Happy Birthday, Quentin!!!

As the title states, Quentin Tarantino turned 50 today. So, on such a splendid occasion I’d like to wish you all the best the universe can come up with for you, and for myself I’d like to wish at least another fifty years of awesomeness in cinema that you’ve been providing me with until now.


As I’m writing this, I’m actually watching “Jackie Brown” – the least watched Tarantino movie ever. I could really come up with the best 50 scenes from Tarantino movies ever, or arrange his movies in order of fantasticness (Top three being 3. Inglorious Basterds, 2. Reservoir Dogs, 1. Pulp Fiction), but it’s all been done before. Nevertheless, I’d like to say that Quentin is a special person for me (and I’m not saying this just  because I’m inebriated). He held my hand while I ventured into pop-culture and dipped my toes in cinema. Quentin Tarantino will always have a special place in my heart and I would like to see at least 30 fantastic films with his name on them, just because I’m selfish.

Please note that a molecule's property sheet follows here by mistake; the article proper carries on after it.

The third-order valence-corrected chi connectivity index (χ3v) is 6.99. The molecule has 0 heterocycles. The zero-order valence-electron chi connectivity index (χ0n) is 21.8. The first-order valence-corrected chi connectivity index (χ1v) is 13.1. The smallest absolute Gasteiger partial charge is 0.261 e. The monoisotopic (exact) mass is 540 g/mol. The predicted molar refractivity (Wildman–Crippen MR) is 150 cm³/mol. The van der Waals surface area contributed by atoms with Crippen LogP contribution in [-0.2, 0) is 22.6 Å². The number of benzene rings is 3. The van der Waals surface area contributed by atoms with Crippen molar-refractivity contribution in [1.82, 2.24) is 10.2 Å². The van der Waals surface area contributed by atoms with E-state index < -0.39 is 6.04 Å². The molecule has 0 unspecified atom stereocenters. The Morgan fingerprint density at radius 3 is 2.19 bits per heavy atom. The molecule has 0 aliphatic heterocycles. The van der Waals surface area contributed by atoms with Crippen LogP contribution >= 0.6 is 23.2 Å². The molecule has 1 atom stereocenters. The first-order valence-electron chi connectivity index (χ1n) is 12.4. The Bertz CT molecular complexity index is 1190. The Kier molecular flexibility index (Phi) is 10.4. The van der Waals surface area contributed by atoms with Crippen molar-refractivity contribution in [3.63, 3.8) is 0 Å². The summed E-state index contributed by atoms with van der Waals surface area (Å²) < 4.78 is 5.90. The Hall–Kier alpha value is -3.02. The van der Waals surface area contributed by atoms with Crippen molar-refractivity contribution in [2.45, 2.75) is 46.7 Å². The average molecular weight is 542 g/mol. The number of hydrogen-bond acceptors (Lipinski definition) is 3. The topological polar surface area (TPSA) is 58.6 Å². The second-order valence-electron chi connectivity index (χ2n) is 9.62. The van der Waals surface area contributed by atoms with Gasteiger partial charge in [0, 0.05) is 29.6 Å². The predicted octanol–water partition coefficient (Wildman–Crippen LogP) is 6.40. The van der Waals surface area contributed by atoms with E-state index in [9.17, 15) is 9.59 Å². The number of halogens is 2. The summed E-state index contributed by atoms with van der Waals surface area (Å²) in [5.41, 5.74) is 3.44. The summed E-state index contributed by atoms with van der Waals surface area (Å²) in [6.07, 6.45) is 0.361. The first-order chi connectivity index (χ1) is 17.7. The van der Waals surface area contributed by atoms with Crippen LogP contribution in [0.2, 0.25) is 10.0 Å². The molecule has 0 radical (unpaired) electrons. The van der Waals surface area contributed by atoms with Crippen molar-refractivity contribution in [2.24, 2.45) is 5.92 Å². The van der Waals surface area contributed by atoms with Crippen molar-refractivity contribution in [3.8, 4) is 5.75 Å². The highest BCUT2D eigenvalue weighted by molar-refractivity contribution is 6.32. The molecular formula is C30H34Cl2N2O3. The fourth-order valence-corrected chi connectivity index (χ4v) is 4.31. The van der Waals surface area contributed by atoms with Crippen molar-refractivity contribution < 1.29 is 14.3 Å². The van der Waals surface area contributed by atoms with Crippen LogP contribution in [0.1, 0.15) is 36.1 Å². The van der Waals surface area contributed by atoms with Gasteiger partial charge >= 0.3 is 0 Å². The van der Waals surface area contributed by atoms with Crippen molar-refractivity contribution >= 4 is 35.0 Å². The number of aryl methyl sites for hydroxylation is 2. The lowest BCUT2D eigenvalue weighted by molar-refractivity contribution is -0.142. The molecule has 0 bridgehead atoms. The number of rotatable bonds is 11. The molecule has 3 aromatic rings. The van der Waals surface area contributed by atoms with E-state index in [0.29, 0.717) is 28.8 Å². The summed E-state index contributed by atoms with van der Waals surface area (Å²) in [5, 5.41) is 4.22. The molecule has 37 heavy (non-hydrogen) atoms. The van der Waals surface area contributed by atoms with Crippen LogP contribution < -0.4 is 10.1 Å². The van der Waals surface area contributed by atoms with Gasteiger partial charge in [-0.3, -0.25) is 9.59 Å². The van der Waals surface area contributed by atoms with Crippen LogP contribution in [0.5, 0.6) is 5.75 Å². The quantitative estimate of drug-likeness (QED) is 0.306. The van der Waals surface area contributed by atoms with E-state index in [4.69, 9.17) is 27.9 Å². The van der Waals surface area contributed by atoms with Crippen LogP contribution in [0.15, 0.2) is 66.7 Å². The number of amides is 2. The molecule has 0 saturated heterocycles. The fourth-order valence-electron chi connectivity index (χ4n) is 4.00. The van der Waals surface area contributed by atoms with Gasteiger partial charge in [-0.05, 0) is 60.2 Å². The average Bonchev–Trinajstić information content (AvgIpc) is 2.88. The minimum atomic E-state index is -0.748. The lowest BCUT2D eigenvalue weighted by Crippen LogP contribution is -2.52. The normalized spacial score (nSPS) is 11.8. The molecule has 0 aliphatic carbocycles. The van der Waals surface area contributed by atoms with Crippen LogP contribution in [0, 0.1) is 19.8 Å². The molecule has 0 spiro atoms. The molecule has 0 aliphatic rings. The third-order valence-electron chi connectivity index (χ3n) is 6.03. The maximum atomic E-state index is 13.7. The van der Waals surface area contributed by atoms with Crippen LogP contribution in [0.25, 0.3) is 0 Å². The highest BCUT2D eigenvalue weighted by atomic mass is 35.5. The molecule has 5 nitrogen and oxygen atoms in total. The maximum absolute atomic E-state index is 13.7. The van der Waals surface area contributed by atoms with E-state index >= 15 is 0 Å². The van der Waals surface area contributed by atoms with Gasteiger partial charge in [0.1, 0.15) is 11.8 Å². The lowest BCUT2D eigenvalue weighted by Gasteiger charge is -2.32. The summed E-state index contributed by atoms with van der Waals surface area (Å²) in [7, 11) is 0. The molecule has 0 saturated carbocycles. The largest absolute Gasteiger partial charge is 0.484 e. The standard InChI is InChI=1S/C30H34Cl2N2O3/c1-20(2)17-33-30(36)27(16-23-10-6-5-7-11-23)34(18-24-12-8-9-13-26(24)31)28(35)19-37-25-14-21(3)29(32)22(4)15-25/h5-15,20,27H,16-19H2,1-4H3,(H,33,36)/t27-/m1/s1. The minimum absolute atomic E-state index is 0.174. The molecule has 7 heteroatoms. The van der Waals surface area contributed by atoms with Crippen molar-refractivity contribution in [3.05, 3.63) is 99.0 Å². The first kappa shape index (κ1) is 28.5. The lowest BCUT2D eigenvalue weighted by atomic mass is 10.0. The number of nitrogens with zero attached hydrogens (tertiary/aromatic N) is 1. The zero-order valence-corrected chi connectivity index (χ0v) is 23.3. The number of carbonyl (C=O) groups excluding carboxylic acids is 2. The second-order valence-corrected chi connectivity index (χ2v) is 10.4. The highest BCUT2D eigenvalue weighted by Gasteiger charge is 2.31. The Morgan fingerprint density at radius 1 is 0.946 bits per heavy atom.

So, I decided to give you the very first short film shot by Tarantino. You can know a man best by his shoes, right? So here they are. Enjoy.

And again, Quentin – if you’re reading this (and you’re probably not) – Happy birthday. You’re one of the reasons I am who I am. Forget all the actors you made, my taste in cinema got heavily influenced by your work and I can only thank you for it.

“Welcome to the Punch” – An awkward open-handed slap at best…

So, Olympus has fallen in the States. That’s cool and all, but what about us – poor European souls living across the pond? We want to watch some action too, you know. Not always, but every once in a while… and I can’t really wait until mid-April for Gerard Butler and Morgan Freeman to give me what is rightfully mine.

I needed my fix now, so I decided I would go and see “Welcome to the Punch”. Nothing would go wrong, now would it? Yet, I have to say, as much as I appreciated the effort, this flick left me in a state of unfulfillment  I feel I’m about to go on a rant, but I promise I’ll make it short(ish). I mean, it’s not a bad movie, not at all. But it’s not great either; far from it. But first things first…